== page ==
Keep Your Rosaries (and Legistlation) off My Ovaries

 By Olivia Haas

Since when has the government had the power to dictate what individuals do to their bodies? Regardless of the harm an individual inflicts upon himself or herself, the government does not and should not have the authority to control people’s private lives. When an individual attempts to commit suicide, however damaging their actions may be, the government cannot legally interfere. When a man chooses to reverse his sexual organs, the government cannot stop his course of action. And when a woman chooses to have an abortion before a certain point in her pregnancy, the government should not be allowed to interfere with her decision.

The argument is made that women harm more than themselves when they have an abortion; they harm their unborn “child.” But at what point in a woman’s pregnancy is a mass of cells considered a “child”? Putting aside religious attitudes, the embryo is not medically considered a fetus until the 10th week of pregnancy. Over 90% of abortions are performed far before this point, usually during the first few weeks. Thus, the images used by pro-life groups of horribly mangled, bloody, and mutilated almost fully-grown aborted babies manipulate the fact that only a small number of women perform abortions later in their pregnancies. Let me make a clear distinction: I am not supporting partial-birth abortions (abortions performed in the third trimester of pregnancy). I do believe, however, that women should not be prevented from having abortions at the earlier stages of pregnancy, as it is their life and quality of life that is at stake.

Further arguments are made that abortion is a form of “modern day slavery.” Pro-life advocates contend that just as non-Caucasians were considered “non-persons,” and just as abolitionists were told to keep their morality to themselves and not impose it on slave owners and their property, so too are pro-life advocates told to keep their morality to themselves and off a woman’s womb (her “property”). However, the obvious difference lies in the fact that slaves were fully developed people who lived and breathed regardless of whether or not they were enslaved. Before a certain point in a woman’s pregnancy (during the time when I believe that abortion is acceptable), the fetus is not viable outside the womb—it is not a person. The life of a fetus is not the same as the life of a live human-being, as were the slaves. Therefore, people do not have the right to dictate what a woman may do to her own body. And furthermore, yes: a woman’s body (and thus everything in her body) is her property and she may do with it as is in her best interest. When taken literally, this is NOT comparable to slavery because slaves were not part of their master’s literal body.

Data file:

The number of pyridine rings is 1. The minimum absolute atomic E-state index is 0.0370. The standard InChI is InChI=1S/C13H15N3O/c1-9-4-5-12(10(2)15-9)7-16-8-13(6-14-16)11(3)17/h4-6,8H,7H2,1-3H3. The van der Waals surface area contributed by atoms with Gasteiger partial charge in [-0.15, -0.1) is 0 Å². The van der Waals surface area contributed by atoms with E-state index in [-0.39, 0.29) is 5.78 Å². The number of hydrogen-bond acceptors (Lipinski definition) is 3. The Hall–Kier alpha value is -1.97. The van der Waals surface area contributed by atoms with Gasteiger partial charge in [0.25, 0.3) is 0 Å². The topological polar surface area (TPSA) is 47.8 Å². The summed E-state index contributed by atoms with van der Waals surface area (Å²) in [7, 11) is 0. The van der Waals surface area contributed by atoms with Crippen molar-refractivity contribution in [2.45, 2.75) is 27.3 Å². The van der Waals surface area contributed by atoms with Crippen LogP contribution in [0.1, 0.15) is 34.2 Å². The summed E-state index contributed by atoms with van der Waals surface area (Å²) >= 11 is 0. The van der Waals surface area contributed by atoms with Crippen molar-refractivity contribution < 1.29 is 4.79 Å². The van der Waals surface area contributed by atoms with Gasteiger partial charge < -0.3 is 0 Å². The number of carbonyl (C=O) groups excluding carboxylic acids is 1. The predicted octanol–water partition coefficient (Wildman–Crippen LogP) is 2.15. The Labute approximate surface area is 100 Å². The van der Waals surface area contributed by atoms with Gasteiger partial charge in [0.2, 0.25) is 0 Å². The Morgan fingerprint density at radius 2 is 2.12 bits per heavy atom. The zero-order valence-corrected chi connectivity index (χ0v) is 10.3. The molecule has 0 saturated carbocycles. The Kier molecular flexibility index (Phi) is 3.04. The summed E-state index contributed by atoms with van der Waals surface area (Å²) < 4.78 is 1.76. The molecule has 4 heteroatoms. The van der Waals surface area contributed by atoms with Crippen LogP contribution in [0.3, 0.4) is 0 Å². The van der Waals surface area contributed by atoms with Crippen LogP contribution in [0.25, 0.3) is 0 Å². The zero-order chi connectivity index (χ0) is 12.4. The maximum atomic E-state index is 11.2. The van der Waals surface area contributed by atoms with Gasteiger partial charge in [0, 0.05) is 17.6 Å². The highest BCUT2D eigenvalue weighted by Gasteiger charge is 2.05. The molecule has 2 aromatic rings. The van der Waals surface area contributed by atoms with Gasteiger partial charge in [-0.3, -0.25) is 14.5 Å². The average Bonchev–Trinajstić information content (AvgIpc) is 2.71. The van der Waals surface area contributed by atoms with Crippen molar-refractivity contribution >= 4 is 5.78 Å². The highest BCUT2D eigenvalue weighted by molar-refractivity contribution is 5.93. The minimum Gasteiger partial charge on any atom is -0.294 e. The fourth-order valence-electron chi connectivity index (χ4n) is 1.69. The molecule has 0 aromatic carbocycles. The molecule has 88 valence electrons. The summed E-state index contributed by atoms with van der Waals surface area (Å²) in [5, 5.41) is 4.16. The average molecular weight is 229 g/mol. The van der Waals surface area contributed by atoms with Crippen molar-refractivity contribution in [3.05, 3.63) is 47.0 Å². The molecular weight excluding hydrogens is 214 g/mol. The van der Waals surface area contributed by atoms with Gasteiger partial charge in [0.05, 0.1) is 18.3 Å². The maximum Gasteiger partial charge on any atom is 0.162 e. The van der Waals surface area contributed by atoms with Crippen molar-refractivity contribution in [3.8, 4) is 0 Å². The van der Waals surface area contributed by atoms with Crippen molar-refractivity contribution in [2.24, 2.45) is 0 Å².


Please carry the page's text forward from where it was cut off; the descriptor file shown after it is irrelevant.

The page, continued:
For men to say that women shouldn’t be allowed abortions is horribly medieval. It patronizes women, treating them as if they cannot make decisions for themselves. This is the 21st century, people. We’ve moved past female repression and male domination. If a woman wishes to have an induced abortion, she has control of her body, and so she may have it. Although the Constitution of the United States does not state explicitly the right to privacy, there is a definite, implied right that protects a woman’s right to control her body as she chooses. Besides, imposing abortion laws based on morality is a blatant violation of the 1st Amendment to the Constitution, as doing so respects the establishment of certain religions (those who believe abortion is an unforgivable sin) over others.

After all this argumentative analysis, I have ultimately come to the following conclusion: people who have no experience with abortion such as myself, should not be the judges of who can and cannot have an abortion. It’s easy for me to sit here and write that abortions should be legal if we wish to protect women’s rights just as it is easy for anyone else to write that abortions should be illegal for moral reasons. But who am I to say what’s right and wrong when I have no experience with the subject matter? I am not the product of an almost-aborted pregnancy; nor have I had to face the hard choice of whether or not to have an abortion. However, despite the fact that I ultimately have no say in the state of abortion legislation and do not have the personal experience to have a fully-formed opinion regarding the matter, I do believe that women should have the ability to choose what happens to their bodies, for better or worse. For if there should come a time that I would have to make that hard decision, I certainly would not want it to have been made for me already…by upper-class, bureaucratic men garbed in suits.

This entry was posted in Articles for Volume 1, Issue 1, Winter 2008. Bookmark the permalink.

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